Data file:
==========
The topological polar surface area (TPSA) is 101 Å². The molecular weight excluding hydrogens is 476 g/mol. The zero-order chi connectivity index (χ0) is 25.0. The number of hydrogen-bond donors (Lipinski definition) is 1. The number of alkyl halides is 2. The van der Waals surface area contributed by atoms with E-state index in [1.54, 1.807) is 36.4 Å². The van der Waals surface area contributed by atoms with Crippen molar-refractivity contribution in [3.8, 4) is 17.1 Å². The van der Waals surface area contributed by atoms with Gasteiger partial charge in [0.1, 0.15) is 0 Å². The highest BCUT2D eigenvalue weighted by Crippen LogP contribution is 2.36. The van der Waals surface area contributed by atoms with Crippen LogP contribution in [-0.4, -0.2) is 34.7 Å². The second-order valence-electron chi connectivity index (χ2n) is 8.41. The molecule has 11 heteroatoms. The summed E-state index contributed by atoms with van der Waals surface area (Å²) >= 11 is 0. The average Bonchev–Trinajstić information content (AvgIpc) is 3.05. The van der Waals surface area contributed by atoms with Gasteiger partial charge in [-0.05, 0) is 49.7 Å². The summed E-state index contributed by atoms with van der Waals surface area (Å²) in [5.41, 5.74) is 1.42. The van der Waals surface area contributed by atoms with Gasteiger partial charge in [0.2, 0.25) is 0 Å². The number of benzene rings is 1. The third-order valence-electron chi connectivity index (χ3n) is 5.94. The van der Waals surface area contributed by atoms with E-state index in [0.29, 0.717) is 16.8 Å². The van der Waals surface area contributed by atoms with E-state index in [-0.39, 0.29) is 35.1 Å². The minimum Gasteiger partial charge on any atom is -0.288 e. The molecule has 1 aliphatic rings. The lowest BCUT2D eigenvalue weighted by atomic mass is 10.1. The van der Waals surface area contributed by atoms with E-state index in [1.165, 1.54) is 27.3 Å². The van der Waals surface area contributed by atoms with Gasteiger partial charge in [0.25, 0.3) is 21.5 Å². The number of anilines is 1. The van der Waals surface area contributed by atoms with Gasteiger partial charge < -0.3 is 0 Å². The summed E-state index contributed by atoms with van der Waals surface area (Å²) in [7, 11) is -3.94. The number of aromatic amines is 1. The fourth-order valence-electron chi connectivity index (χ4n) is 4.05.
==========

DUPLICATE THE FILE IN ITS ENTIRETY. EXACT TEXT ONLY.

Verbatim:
The topological polar surface area (TPSA) is 101 Å². The molecular weight excluding hydrogens is 476 g/mol. The zero-order chi connectivity index (χ0) is 25.0. The number of hydrogen-bond donors (Lipinski definition) is 1. The number of alkyl halides is 2. The van der Waals surface area contributed by atoms with E-state index in [1.54, 1.807) is 36.4 Å². The van der Waals surface area contributed by atoms with Crippen molar-refractivity contribution in [3.8, 4) is 17.1 Å². The van der Waals surface area contributed by atoms with Gasteiger partial charge in [0.1, 0.15) is 0 Å². The highest BCUT2D eigenvalue weighted by Crippen LogP contribution is 2.36. The van der Waals surface area contributed by atoms with Crippen LogP contribution in [-0.4, -0.2) is 34.7 Å². The second-order valence-electron chi connectivity index (χ2n) is 8.41. The molecule has 11 heteroatoms. The summed E-state index contributed by atoms with van der Waals surface area (Å²) >= 11 is 0. The average Bonchev–Trinajstić information content (AvgIpc) is 3.05. The van der Waals surface area contributed by atoms with Gasteiger partial charge in [-0.05, 0) is 49.7 Å². The summed E-state index contributed by atoms with van der Waals surface area (Å²) in [5.41, 5.74) is 1.42. The van der Waals surface area contributed by atoms with Gasteiger partial charge in [0.2, 0.25) is 0 Å². The number of benzene rings is 1. The third-order valence-electron chi connectivity index (χ3n) is 5.94. The van der Waals surface area contributed by atoms with E-state index in [0.29, 0.717) is 16.8 Å². The van der Waals surface area contributed by atoms with E-state index in [-0.39, 0.29) is 35.1 Å². The minimum Gasteiger partial charge on any atom is -0.288 e. The molecule has 1 aliphatic rings. The lowest BCUT2D eigenvalue weighted by atomic mass is 10.1. The van der Waals surface area contributed by atoms with E-state index in [1.165, 1.54) is 27.3 Å². The van der Waals surface area contributed by atoms with Gasteiger partial charge in [0.25, 0.3) is 21.5 Å². The number of anilines is 1. The van der Waals surface area contributed by atoms with Gasteiger partial charge < -0.3 is 0 Å². The summed E-state index contributed by atoms with van der Waals surface area (Å²) in [7, 11) is -3.94. The number of aromatic amines is 1. The fourth-order valence-electron chi connectivity index (χ4n) is 4.05.